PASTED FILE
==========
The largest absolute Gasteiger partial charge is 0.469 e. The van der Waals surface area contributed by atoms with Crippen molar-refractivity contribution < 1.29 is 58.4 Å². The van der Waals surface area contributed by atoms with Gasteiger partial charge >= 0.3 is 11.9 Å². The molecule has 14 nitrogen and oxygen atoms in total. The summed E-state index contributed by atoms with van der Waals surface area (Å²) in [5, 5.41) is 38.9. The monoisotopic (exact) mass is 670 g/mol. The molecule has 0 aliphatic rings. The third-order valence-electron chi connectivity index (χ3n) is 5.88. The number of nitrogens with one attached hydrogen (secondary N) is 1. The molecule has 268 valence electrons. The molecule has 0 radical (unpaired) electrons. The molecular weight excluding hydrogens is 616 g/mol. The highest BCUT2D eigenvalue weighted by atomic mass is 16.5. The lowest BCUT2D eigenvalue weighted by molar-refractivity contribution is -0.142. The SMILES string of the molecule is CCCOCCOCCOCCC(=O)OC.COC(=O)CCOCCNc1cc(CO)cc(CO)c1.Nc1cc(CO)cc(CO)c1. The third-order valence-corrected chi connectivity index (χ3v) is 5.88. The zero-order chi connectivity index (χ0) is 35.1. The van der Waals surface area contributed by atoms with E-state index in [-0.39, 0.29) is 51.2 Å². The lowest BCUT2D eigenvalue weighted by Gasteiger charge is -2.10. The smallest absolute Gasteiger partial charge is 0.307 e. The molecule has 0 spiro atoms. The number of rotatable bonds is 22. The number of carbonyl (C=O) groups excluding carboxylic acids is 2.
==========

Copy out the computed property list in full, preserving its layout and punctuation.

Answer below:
The largest absolute Gasteiger partial charge is 0.469 e. The van der Waals surface area contributed by atoms with Crippen molar-refractivity contribution < 1.29 is 58.4 Å². The van der Waals surface area contributed by atoms with Gasteiger partial charge >= 0.3 is 11.9 Å². The molecule has 14 nitrogen and oxygen atoms in total. The summed E-state index contributed by atoms with van der Waals surface area (Å²) in [5, 5.41) is 38.9. The monoisotopic (exact) mass is 670 g/mol. The molecule has 0 aliphatic rings. The third-order valence-electron chi connectivity index (χ3n) is 5.88. The number of nitrogens with one attached hydrogen (secondary N) is 1. The molecule has 268 valence electrons. The molecule has 0 radical (unpaired) electrons. The molecular weight excluding hydrogens is 616 g/mol. The highest BCUT2D eigenvalue weighted by atomic mass is 16.5. The lowest BCUT2D eigenvalue weighted by molar-refractivity contribution is -0.142. The SMILES string of the molecule is CCCOCCOCCOCCC(=O)OC.COC(=O)CCOCCNc1cc(CO)cc(CO)c1.Nc1cc(CO)cc(CO)c1. The third-order valence-corrected chi connectivity index (χ3v) is 5.88. The zero-order chi connectivity index (χ0) is 35.1. The van der Waals surface area contributed by atoms with E-state index in [-0.39, 0.29) is 51.2 Å². The lowest BCUT2D eigenvalue weighted by Gasteiger charge is -2.10. The smallest absolute Gasteiger partial charge is 0.307 e. The molecule has 0 spiro atoms. The number of rotatable bonds is 22. The number of carbonyl (C=O) groups excluding carboxylic acids is 2.